Sam Katzman: Film producer and director (born: 1901 - died: 1973) | Biography
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Sam Katzman
Film producer and director

Sam Katzman

Sam Katzman
The basics

Quick Facts

Intro Film producer and director
Was Film director Film producer
From United States of America
Field Film, TV, Stage & Radio
Gender male
Birth 7 July 1901, New York City, New York, USA
Death 4 August 1973, Hollywood, Los Angeles, Los Angeles County, USA (aged 72 years)
Star sign Cancer
The details (from wikipedia)


Sam Katzman (July 7, 1901 – August 4, 1973) was an American film producer and director. Katzman produced low-budget genre films, including serials, which had disproportionately high returns for the studios and his financial backers.

Early Career

Born to a Jewish family, Katzman went to work as a stage laborer at the age of 13 in the fledgling East Coast film industry and moved from prop boy to assistant director at Fox Films. He would learn all aspects of filmmaking and was a Hollywood producer for more than 40 years. Katzman worked as an assistant to Norman Taurog and got married on the set of The Diplomats in 1928 at Fox.

In October 1927 he signed with comic Joe Russo to make a series of two-reel comedies.

Screencraft Pictures

Katzman was a production supervisor at Showmen's Pictures in the early 1930s, and Screencraft Productions in July 1935.

His movies included His Private Secretary (Showmen's, 1933) starring a young John Wayne (made for $9,000 and earned $95,000). They also made Police Call (1933), Ship of Wanted Men (1933), Public Stenographer (1933), and St. Louis Woman (1934).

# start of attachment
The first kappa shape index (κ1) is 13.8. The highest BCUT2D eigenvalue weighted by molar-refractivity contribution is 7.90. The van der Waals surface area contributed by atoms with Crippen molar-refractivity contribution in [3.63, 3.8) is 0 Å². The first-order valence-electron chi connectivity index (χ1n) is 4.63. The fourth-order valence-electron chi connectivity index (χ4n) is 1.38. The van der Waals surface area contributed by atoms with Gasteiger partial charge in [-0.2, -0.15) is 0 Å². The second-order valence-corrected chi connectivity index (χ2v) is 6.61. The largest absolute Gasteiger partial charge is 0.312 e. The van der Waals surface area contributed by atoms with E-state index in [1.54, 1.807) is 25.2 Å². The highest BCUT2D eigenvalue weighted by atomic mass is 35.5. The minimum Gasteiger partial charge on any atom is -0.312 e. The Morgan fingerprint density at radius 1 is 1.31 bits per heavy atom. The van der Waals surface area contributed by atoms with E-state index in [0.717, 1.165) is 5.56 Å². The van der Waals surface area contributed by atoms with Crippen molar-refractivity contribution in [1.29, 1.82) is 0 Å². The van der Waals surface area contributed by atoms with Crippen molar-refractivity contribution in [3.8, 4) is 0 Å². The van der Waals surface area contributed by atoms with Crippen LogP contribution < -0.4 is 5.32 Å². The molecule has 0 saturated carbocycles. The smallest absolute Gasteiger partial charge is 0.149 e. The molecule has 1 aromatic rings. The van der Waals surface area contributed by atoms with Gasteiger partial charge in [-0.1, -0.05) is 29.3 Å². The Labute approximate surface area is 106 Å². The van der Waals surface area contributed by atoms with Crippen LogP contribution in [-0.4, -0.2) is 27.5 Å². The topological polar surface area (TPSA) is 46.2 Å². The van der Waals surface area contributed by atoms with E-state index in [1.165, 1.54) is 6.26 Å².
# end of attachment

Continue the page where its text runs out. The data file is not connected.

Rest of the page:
Supreme Pictures

He worked as a producer at A. W. Hackel's Supreme Pictures, where he mostly made Westerns starring Bob Steele. Filming started 15 May 1934 with A Demon for Trouble (1934).

Other films included Western Justice (1934), The Brand of Hate (1934), Smokey Smith (1935), Tombstone Terror (1935), Trail of Terror (1935), Alias John Law (1935), Big Calibre (1935), Sundown Saunders (1935), Brand of the Outlaws (1936) and The Kid Ranger (1936).

Victory Pictures

In June 1935 Katzman announced he would make six films written by Peter Kyne for Fox, starting with Danger Ahead. He ended up taking over Bryan Foy's studios at Culver City and doing the films through his own company, Victory Pictures.

From 1935–40 Victory produced two serials and 30 features, including Western film series starring Tom Tyler and Tim McCoy, and action pictures with Herman Brix and Bela Lugosi. Katzman also made crime films like Hot Off the Press (1935), Bars of Hate (1935), The Fighting Coward (1935) and Danger Ahead (1935), many of which were written by Peter B. Kyne.

Katzman entered the world of serials in 1936 (with Shadow of Chinatown (1936) starring Bela Lugosi) and would return to the genre in 1944.

In June 1937 a fire damaged the building where Victory was based. In January 1939 Victory announced they would make 20 more Westerns., but within six months Katzman closed Puritan and began releasing his productions through Monogram Pictures.

Monogram Pictures

At Monogram, a "budget" studio, Katzman co-produced with Jack Dietz, under the names Banner Productions, the East Side Kids features of the 1940s, eight thrillers starring Bela Lugosi, and two musicals. In April 1941 Katzman signed Lugosi to make three films, including one in collaboration with the East Side Kids. Lugosi wound up making nine films for Katzman.

In January 1943 Katzman signed a contract with stage star Frank Fay and screen comic Billy Gilbert for four films. Fay walked out on the series after the first film, Spotlight Scandals (1943), and Katzman replaced him with Gilbert's closest friend, Shemp Howard.


In September 1944 Katzman was offered a job producing serials for Columbia Pictures, starting with Brenda Starr, Reporter (1945) He followed this with the serials Jungle Raiders (1945) and Who's Guilty? (1945). With typical thrift, he produced the first one on the side, using Monogram's actors and technicians. The Columbia serials proved successful, and Katzman became their permanent producer.

Final Monogram Movies